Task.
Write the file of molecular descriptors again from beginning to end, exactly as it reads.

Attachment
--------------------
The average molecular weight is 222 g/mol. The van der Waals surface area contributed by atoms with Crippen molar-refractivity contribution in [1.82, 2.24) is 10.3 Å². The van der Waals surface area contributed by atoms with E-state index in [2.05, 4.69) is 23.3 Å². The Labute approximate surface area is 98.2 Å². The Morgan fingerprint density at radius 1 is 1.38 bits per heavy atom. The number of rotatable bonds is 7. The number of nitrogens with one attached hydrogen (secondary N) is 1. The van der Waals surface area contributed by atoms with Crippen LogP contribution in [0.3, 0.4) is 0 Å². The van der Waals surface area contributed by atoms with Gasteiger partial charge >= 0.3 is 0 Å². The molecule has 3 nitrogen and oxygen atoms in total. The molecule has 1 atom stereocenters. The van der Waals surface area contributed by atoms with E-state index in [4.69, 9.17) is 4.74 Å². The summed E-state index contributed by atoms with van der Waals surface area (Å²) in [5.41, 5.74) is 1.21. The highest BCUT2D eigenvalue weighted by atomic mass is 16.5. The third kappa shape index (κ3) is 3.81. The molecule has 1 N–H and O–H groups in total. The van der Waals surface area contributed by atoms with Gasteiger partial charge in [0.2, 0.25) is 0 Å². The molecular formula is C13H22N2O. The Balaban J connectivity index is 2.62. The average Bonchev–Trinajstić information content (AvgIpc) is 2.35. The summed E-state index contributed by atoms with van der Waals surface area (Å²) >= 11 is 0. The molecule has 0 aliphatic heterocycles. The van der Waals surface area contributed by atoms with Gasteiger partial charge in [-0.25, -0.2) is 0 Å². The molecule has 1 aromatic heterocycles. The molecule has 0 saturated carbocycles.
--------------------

The average molecular weight is 222 g/mol. The van der Waals surface area contributed by atoms with Crippen molar-refractivity contribution in [1.82, 2.24) is 10.3 Å². The van der Waals surface area contributed by atoms with E-state index in [2.05, 4.69) is 23.3 Å². The Labute approximate surface area is 98.2 Å². The Morgan fingerprint density at radius 1 is 1.38 bits per heavy atom. The number of rotatable bonds is 7. The number of nitrogens with one attached hydrogen (secondary N) is 1. The van der Waals surface area contributed by atoms with Crippen LogP contribution in [0.3, 0.4) is 0 Å². The van der Waals surface area contributed by atoms with Gasteiger partial charge >= 0.3 is 0 Å². The molecule has 3 nitrogen and oxygen atoms in total. The molecule has 1 atom stereocenters. The van der Waals surface area contributed by atoms with E-state index in [4.69, 9.17) is 4.74 Å². The summed E-state index contributed by atoms with van der Waals surface area (Å²) in [5.41, 5.74) is 1.21. The highest BCUT2D eigenvalue weighted by atomic mass is 16.5. The third kappa shape index (κ3) is 3.81. The molecule has 1 N–H and O–H groups in total. The van der Waals surface area contributed by atoms with Gasteiger partial charge in [0.2, 0.25) is 0 Å². The molecular formula is C13H22N2O. The Balaban J connectivity index is 2.62. The average Bonchev–Trinajstić information content (AvgIpc) is 2.35. The summed E-state index contributed by atoms with van der Waals surface area (Å²) >= 11 is 0. The molecule has 0 aliphatic heterocycles. The van der Waals surface area contributed by atoms with Gasteiger partial charge in [-0.25, -0.2) is 0 Å². The molecule has 1 aromatic heterocycles. The molecule has 0 saturated carbocycles.